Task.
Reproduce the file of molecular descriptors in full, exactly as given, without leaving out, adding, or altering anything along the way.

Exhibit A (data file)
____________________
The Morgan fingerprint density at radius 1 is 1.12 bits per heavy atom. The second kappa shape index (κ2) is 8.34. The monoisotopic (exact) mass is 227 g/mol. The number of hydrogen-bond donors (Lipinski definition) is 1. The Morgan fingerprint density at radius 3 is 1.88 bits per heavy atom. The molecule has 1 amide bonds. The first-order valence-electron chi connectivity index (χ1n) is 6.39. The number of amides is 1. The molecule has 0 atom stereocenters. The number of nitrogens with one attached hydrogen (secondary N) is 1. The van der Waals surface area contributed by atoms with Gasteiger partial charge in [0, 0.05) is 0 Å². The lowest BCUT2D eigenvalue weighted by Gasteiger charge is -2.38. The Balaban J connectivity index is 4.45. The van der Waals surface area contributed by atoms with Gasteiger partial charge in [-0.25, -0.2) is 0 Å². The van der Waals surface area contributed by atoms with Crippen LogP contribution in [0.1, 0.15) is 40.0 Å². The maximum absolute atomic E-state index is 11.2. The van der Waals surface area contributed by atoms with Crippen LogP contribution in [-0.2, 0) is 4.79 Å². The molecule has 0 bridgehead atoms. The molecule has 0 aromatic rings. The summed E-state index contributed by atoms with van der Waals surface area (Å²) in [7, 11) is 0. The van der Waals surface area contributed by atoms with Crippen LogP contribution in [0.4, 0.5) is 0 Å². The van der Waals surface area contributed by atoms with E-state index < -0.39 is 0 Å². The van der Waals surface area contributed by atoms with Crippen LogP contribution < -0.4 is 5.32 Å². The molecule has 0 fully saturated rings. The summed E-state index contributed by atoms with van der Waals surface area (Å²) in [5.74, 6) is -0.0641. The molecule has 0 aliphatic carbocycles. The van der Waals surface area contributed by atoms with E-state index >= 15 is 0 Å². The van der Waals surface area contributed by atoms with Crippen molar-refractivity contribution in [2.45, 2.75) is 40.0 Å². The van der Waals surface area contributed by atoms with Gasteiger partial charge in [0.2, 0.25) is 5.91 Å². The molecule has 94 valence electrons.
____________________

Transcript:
The Morgan fingerprint density at radius 1 is 1.12 bits per heavy atom. The second kappa shape index (κ2) is 8.34. The monoisotopic (exact) mass is 227 g/mol. The number of hydrogen-bond donors (Lipinski definition) is 1. The Morgan fingerprint density at radius 3 is 1.88 bits per heavy atom. The molecule has 1 amide bonds. The first-order valence-electron chi connectivity index (χ1n) is 6.39. The number of amides is 1. The molecule has 0 atom stereocenters. The number of nitrogens with one attached hydrogen (secondary N) is 1. The van der Waals surface area contributed by atoms with Gasteiger partial charge in [0, 0.05) is 0 Å². The lowest BCUT2D eigenvalue weighted by Gasteiger charge is -2.38. The Balaban J connectivity index is 4.45. The van der Waals surface area contributed by atoms with Gasteiger partial charge in [-0.25, -0.2) is 0 Å². The van der Waals surface area contributed by atoms with Crippen LogP contribution in [0.1, 0.15) is 40.0 Å². The maximum absolute atomic E-state index is 11.2. The van der Waals surface area contributed by atoms with Crippen LogP contribution in [-0.2, 0) is 4.79 Å². The molecule has 0 bridgehead atoms. The molecule has 0 aromatic rings. The summed E-state index contributed by atoms with van der Waals surface area (Å²) in [7, 11) is 0. The van der Waals surface area contributed by atoms with Crippen LogP contribution in [0.4, 0.5) is 0 Å². The van der Waals surface area contributed by atoms with E-state index < -0.39 is 0 Å². The van der Waals surface area contributed by atoms with Crippen LogP contribution < -0.4 is 5.32 Å². The molecule has 0 fully saturated rings. The summed E-state index contributed by atoms with van der Waals surface area (Å²) in [5.74, 6) is -0.0641. The molecule has 0 aliphatic carbocycles. The van der Waals surface area contributed by atoms with E-state index >= 15 is 0 Å². The van der Waals surface area contributed by atoms with Crippen molar-refractivity contribution in [2.45, 2.75) is 40.0 Å². The van der Waals surface area contributed by atoms with Gasteiger partial charge in [0.2, 0.25) is 5.91 Å². The molecule has 94 valence electrons.